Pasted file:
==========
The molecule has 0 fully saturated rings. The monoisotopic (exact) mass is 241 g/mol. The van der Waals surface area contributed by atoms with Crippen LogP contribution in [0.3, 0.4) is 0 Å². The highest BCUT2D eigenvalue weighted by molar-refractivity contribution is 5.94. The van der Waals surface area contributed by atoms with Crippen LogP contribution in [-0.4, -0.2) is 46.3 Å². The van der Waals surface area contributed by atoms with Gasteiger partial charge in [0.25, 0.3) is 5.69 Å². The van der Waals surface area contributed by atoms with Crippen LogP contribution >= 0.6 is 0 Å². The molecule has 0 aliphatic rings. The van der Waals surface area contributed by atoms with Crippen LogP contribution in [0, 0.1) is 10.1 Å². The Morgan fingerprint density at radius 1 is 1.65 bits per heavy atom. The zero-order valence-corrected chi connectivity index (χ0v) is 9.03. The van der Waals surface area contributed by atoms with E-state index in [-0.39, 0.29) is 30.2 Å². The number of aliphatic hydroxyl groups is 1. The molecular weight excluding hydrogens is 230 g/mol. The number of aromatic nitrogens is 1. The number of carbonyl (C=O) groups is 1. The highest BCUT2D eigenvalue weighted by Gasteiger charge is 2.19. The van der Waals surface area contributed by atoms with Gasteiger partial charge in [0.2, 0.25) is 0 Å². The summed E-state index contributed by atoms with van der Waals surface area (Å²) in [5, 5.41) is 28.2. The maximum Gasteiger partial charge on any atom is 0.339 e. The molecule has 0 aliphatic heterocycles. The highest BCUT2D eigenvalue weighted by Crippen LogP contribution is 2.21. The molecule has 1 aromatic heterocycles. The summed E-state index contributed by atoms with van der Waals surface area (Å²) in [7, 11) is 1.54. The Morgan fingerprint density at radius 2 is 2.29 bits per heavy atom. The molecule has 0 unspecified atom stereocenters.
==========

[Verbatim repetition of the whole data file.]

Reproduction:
The molecule has 0 fully saturated rings. The monoisotopic (exact) mass is 241 g/mol. The van der Waals surface area contributed by atoms with Crippen LogP contribution in [0.3, 0.4) is 0 Å². The highest BCUT2D eigenvalue weighted by molar-refractivity contribution is 5.94. The van der Waals surface area contributed by atoms with Crippen LogP contribution in [-0.4, -0.2) is 46.3 Å². The van der Waals surface area contributed by atoms with Gasteiger partial charge in [0.25, 0.3) is 5.69 Å². The van der Waals surface area contributed by atoms with Crippen LogP contribution >= 0.6 is 0 Å². The molecule has 0 aliphatic rings. The van der Waals surface area contributed by atoms with Crippen LogP contribution in [0, 0.1) is 10.1 Å². The Morgan fingerprint density at radius 1 is 1.65 bits per heavy atom. The zero-order valence-corrected chi connectivity index (χ0v) is 9.03. The van der Waals surface area contributed by atoms with E-state index in [-0.39, 0.29) is 30.2 Å². The number of aliphatic hydroxyl groups is 1. The molecular weight excluding hydrogens is 230 g/mol. The number of aromatic nitrogens is 1. The number of carbonyl (C=O) groups is 1. The highest BCUT2D eigenvalue weighted by Gasteiger charge is 2.19. The van der Waals surface area contributed by atoms with Gasteiger partial charge in [0.2, 0.25) is 0 Å². The summed E-state index contributed by atoms with van der Waals surface area (Å²) in [5, 5.41) is 28.2. The maximum Gasteiger partial charge on any atom is 0.339 e. The molecule has 0 aliphatic heterocycles. The highest BCUT2D eigenvalue weighted by Crippen LogP contribution is 2.21. The molecule has 1 aromatic heterocycles. The summed E-state index contributed by atoms with van der Waals surface area (Å²) in [7, 11) is 1.54. The Morgan fingerprint density at radius 2 is 2.29 bits per heavy atom. The molecule has 0 unspecified atom stereocenters.